Should a government be allowed to control the funds of any community? Community leaders have begun posing this question, as one temple trust after another has got ‘nationalised’ by state and central governments.
At stake are issues relating to ethicality, constitutionality and even sustainability of a harmonious society. It could lead to the emasculation of the majority community in India with dire consequences for others as well.
When India’s founding fathers wrote the Constitution, they were rightly concerned about the need to protect minorities – both linguistic and religious.
But nobody could have envisaged that, 69 years later, minority communities would emerge stronger than the majority, not because of any favours done to the minority, but because of the government’s erosion of the rights of the majority. Consequently, the entire social fabric has been weakened. And the well-being for both majority and minority communities has been jeopardised.
Sounds far-fetched? Consider this. The only two religions that can boast of not having beggars on the streets of India are the Sikhs and the Parsis. One would have thought that the majority would take the lead, but it hasn’t.
Then, take the best of educational institutions. Outside IITs, the IIS and IIMs which are created under special Acts of Parliament – hence are relatively autonomous – the names that come to mind are St Xavier’s, St Stephens, CMC Vellore, Bombay Scottish, JB Petit, and Vachha Wadia. Not a single educational institution belongs to the majority community. The Banaras Hindu University and the educational institutions run by the Tirumala trusts around Tirupati have been allowed to decline in rankings.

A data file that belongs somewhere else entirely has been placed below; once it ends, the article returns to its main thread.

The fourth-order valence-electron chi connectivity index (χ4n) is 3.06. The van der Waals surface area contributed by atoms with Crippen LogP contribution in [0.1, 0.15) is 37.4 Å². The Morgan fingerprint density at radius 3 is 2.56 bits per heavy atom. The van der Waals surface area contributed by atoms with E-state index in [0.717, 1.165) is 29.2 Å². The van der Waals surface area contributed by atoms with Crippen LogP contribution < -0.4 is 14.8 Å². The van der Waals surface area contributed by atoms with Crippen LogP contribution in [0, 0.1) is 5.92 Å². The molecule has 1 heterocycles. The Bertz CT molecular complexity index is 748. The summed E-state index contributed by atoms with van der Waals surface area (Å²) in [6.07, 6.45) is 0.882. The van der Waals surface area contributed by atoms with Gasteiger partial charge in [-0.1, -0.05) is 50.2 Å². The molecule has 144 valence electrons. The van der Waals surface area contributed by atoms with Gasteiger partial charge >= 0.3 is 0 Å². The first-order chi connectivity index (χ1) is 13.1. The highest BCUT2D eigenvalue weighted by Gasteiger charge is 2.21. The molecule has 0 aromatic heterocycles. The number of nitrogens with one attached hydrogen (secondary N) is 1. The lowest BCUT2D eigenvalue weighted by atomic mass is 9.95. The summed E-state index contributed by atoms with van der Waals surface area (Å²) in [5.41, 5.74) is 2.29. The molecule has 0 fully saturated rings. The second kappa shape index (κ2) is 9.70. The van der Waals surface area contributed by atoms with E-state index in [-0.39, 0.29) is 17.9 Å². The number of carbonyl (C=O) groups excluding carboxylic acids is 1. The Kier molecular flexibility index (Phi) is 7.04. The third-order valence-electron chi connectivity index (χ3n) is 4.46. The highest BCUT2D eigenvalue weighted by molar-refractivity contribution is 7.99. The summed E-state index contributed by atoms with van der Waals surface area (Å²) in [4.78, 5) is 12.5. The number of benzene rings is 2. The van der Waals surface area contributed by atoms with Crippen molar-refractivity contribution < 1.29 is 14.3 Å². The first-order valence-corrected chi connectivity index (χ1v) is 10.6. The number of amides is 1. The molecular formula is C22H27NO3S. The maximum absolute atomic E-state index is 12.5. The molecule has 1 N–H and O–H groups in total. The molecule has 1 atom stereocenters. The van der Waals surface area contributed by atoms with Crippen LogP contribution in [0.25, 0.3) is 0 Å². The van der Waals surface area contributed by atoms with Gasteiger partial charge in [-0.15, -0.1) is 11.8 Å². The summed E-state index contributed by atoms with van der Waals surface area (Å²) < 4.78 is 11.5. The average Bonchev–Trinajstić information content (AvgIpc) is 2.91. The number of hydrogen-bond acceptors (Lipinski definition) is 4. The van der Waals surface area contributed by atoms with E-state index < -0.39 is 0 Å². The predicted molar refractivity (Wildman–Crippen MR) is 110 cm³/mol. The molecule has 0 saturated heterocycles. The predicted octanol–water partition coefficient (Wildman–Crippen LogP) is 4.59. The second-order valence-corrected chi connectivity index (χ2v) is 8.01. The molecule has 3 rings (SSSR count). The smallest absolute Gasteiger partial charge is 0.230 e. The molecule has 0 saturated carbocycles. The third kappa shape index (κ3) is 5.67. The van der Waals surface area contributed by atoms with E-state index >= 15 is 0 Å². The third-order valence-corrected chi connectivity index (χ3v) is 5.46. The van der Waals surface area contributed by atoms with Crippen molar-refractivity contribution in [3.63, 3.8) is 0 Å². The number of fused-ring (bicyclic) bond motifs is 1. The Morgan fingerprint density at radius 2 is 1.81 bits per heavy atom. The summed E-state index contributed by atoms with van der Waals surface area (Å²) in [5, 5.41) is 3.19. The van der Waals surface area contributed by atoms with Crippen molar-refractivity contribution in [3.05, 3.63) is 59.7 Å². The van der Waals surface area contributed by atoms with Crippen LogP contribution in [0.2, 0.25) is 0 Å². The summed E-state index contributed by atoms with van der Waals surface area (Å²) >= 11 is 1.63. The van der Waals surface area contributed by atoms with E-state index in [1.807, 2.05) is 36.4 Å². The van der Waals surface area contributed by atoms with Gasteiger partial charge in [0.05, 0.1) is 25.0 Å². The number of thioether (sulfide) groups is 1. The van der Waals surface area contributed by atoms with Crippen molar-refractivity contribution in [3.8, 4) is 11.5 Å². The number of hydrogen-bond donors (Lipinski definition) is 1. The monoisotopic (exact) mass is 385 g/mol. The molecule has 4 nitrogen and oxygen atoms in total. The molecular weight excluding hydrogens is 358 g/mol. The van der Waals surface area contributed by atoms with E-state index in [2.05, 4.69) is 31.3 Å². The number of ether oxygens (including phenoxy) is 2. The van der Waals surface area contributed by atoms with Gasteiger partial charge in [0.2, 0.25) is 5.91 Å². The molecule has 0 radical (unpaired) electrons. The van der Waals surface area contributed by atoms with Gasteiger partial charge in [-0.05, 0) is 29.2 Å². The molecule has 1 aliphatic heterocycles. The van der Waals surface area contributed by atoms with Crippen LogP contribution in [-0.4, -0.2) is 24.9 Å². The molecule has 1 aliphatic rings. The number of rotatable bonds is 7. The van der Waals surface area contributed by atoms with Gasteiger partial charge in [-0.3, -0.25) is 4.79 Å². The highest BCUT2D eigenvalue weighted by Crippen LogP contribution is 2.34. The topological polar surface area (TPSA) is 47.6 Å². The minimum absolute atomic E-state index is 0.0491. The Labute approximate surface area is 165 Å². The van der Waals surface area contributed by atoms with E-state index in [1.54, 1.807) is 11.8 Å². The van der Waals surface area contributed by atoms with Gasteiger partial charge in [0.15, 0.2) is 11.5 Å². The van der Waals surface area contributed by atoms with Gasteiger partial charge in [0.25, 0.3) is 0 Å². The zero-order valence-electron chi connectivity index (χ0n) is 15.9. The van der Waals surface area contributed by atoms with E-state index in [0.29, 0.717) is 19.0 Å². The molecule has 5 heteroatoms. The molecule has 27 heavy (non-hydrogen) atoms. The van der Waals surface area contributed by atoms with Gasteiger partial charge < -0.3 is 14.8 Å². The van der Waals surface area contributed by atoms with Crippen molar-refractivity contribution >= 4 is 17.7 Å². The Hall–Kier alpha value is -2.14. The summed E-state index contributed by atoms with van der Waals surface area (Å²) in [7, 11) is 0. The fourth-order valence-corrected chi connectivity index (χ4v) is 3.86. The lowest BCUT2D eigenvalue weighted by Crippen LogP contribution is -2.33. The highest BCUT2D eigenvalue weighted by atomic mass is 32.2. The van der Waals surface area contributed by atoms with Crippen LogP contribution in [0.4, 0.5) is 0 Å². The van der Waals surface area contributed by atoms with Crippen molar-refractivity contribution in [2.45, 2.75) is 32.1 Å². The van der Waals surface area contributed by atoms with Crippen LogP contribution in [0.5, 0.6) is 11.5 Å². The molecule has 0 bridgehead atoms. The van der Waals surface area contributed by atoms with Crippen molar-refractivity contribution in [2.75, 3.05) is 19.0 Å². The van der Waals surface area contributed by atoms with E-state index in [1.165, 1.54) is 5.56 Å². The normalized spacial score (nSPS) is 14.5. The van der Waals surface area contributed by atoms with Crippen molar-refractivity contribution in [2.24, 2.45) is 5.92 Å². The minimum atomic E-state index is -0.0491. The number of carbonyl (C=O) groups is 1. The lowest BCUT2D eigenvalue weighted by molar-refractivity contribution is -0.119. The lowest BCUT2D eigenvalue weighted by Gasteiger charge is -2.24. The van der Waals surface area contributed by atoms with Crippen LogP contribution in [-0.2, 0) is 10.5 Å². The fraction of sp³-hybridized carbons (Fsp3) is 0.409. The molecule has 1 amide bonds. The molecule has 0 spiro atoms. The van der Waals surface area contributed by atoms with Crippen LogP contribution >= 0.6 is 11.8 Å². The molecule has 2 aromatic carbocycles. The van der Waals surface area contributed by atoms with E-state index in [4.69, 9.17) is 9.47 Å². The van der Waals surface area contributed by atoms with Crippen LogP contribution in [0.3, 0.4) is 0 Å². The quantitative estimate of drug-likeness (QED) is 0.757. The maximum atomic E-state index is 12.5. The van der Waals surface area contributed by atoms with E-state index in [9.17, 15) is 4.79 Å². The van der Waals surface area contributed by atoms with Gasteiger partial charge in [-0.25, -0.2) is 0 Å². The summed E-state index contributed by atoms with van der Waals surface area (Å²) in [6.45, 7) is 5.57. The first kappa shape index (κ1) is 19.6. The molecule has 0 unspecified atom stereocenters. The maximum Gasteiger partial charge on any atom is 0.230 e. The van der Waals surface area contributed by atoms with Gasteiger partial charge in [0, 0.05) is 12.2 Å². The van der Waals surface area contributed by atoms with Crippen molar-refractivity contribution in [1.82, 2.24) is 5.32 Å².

Why? One answer is the majority community institutions have been left with little or no protection. They are open to rapacious moves by the political class – irrespective of party. They have been thwarted in their efforts to develop their own standards of excellence and reinforce their respective value systems.
Take, for instance, the manner in which all cash-rich temple trusts in India are now controlled by the government (see table). It started with the Tirumala Trusts when NT Rama Rao, the erstwhile chief minister of Andhra Pradesh, began eyeing the trust funds, and passed a law to control them primarily for financing his politically motivated largesse.
It wasn’t long before that all temple trusts belonging to the majority community were ‘nationalised’. The strategy was invariably the same: level charges of corruption; supersede the trust; appoint government nominees; and control the way ‘donations’ are spent.
The temptation to control these trusts is obvious. There is both money and power — a heady combination.
This has serious implications. For instance, notwithstanding tax regulations which stipulate that 85% of the collections be spent on charity, the government of Maharashtra has informed the Siddhivinayak Trust not to spend over 15%. The Shirdi Trust has been asked to finance the building of an airport, a move that is being challenged in courts. And the cluster of colleges and schools around Tirupati that used to impart the best of education in the region, have now slipped into mediocrity.
When a community is prevented from using its religious funds to promote the values and institutions meant for the benefit of that community, it is deprived of the very means for rejuvenation. After all, politicians have a five-year vision, punctuated by elections.
Bureaucrats have a 30-year vision co-terminus with their retirement. Government-appointed temple-trust administrators are no solution either. Their vision is to last out 10-15 years granted to them as a sinecure. Most government-appointed administrators too reek of corruption.
So, here are a few guidelines for the government. If a trustee is corrupt, penalise him. But do not take over the trust. Communities, the world over, have a way of correcting themselves and promoting a vision that best suits them, subject to civil laws, of course.
After all, unlike politicians and bureaucrats, communities nurture vision that goes beyond a hundred years. Deprive a community from using its own money to benefit this vision and growth, and you will end up propelling it towards opportunistic demagogues and charlatans. You will debase the community. You will make it more rabid, more lumpen. And you will end up making it a threat to other communities as well.